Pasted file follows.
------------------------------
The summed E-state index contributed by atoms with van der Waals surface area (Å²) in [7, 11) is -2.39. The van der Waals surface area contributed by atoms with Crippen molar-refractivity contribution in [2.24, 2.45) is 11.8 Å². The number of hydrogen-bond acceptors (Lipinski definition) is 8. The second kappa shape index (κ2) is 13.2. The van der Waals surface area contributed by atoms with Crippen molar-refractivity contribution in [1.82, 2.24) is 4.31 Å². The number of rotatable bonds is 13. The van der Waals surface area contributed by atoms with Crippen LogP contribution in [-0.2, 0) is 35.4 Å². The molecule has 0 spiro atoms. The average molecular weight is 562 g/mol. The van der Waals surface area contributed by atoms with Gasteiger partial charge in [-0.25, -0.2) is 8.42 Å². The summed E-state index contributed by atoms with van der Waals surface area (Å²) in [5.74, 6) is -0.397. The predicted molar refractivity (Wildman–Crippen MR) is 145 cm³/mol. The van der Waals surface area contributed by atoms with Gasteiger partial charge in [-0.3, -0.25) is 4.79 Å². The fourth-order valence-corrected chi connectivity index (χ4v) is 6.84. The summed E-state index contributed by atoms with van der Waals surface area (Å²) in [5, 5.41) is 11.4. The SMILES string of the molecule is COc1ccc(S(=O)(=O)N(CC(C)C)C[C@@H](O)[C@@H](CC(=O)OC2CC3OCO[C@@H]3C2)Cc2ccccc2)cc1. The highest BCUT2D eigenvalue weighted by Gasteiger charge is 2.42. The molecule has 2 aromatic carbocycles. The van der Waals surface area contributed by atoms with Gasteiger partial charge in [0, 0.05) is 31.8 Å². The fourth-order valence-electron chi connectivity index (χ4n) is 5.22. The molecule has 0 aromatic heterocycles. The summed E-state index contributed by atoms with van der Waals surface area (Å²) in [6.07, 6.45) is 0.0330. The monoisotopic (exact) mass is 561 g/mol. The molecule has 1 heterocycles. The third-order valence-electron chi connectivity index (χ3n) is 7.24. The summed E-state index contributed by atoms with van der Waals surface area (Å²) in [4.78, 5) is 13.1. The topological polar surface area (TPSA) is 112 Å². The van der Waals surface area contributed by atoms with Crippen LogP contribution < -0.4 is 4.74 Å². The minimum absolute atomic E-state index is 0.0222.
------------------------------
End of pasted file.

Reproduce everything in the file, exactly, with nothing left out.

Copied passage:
The summed E-state index contributed by atoms with van der Waals surface area (Å²) in [7, 11) is -2.39. The van der Waals surface area contributed by atoms with Crippen molar-refractivity contribution in [2.24, 2.45) is 11.8 Å². The number of hydrogen-bond acceptors (Lipinski definition) is 8. The second kappa shape index (κ2) is 13.2. The van der Waals surface area contributed by atoms with Crippen molar-refractivity contribution in [1.82, 2.24) is 4.31 Å². The number of rotatable bonds is 13. The van der Waals surface area contributed by atoms with Crippen LogP contribution in [-0.2, 0) is 35.4 Å². The molecule has 0 spiro atoms. The average molecular weight is 562 g/mol. The van der Waals surface area contributed by atoms with Gasteiger partial charge in [-0.25, -0.2) is 8.42 Å². The summed E-state index contributed by atoms with van der Waals surface area (Å²) in [5.74, 6) is -0.397. The predicted molar refractivity (Wildman–Crippen MR) is 145 cm³/mol. The van der Waals surface area contributed by atoms with Gasteiger partial charge in [-0.3, -0.25) is 4.79 Å². The fourth-order valence-corrected chi connectivity index (χ4v) is 6.84. The summed E-state index contributed by atoms with van der Waals surface area (Å²) in [5, 5.41) is 11.4. The SMILES string of the molecule is COc1ccc(S(=O)(=O)N(CC(C)C)C[C@@H](O)[C@@H](CC(=O)OC2CC3OCO[C@@H]3C2)Cc2ccccc2)cc1. The highest BCUT2D eigenvalue weighted by Gasteiger charge is 2.42. The molecule has 2 aromatic carbocycles. The van der Waals surface area contributed by atoms with Gasteiger partial charge in [0, 0.05) is 31.8 Å². The fourth-order valence-electron chi connectivity index (χ4n) is 5.22. The molecule has 0 aromatic heterocycles. The summed E-state index contributed by atoms with van der Waals surface area (Å²) in [6.07, 6.45) is 0.0330. The monoisotopic (exact) mass is 561 g/mol. The molecule has 1 heterocycles. The third-order valence-electron chi connectivity index (χ3n) is 7.24. The summed E-state index contributed by atoms with van der Waals surface area (Å²) in [4.78, 5) is 13.1. The topological polar surface area (TPSA) is 112 Å². The van der Waals surface area contributed by atoms with Crippen LogP contribution < -0.4 is 4.74 Å². The minimum absolute atomic E-state index is 0.0222.